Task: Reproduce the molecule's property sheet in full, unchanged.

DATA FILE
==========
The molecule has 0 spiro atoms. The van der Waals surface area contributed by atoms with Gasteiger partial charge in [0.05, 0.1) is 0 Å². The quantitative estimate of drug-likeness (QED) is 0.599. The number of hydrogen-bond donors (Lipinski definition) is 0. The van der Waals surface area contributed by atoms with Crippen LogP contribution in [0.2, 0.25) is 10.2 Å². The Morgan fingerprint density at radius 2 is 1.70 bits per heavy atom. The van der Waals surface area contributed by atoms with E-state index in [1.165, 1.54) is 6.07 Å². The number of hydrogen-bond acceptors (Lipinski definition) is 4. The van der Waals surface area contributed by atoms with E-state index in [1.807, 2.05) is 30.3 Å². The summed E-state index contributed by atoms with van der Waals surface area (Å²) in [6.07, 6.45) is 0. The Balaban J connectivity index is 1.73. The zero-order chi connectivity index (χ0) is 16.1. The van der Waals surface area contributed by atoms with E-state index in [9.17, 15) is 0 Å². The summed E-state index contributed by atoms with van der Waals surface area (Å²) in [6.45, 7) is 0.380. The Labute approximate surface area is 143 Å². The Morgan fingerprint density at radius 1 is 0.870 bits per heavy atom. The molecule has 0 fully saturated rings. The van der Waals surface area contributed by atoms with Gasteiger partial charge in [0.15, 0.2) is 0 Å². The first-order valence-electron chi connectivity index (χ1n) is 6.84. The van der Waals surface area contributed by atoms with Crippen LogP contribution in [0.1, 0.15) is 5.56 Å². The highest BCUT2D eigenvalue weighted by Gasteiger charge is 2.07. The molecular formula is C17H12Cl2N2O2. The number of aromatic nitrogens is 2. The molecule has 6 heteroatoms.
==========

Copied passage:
The molecule has 0 spiro atoms. The van der Waals surface area contributed by atoms with Gasteiger partial charge in [0.05, 0.1) is 0 Å². The quantitative estimate of drug-likeness (QED) is 0.599. The number of hydrogen-bond donors (Lipinski definition) is 0. The van der Waals surface area contributed by atoms with Crippen LogP contribution in [0.2, 0.25) is 10.2 Å². The Morgan fingerprint density at radius 2 is 1.70 bits per heavy atom. The van der Waals surface area contributed by atoms with E-state index in [1.165, 1.54) is 6.07 Å². The number of hydrogen-bond acceptors (Lipinski definition) is 4. The van der Waals surface area contributed by atoms with E-state index in [1.807, 2.05) is 30.3 Å². The summed E-state index contributed by atoms with van der Waals surface area (Å²) in [6.07, 6.45) is 0. The Balaban J connectivity index is 1.73. The zero-order chi connectivity index (χ0) is 16.1. The van der Waals surface area contributed by atoms with E-state index in [9.17, 15) is 0 Å². The summed E-state index contributed by atoms with van der Waals surface area (Å²) in [6.45, 7) is 0.380. The Labute approximate surface area is 143 Å². The Morgan fingerprint density at radius 1 is 0.870 bits per heavy atom. The molecule has 0 fully saturated rings. The van der Waals surface area contributed by atoms with Gasteiger partial charge in [0.15, 0.2) is 0 Å². The first-order valence-electron chi connectivity index (χ1n) is 6.84. The van der Waals surface area contributed by atoms with Crippen LogP contribution in [0.1, 0.15) is 5.56 Å². The highest BCUT2D eigenvalue weighted by Gasteiger charge is 2.07. The molecular formula is C17H12Cl2N2O2. The number of aromatic nitrogens is 2. The molecule has 6 heteroatoms.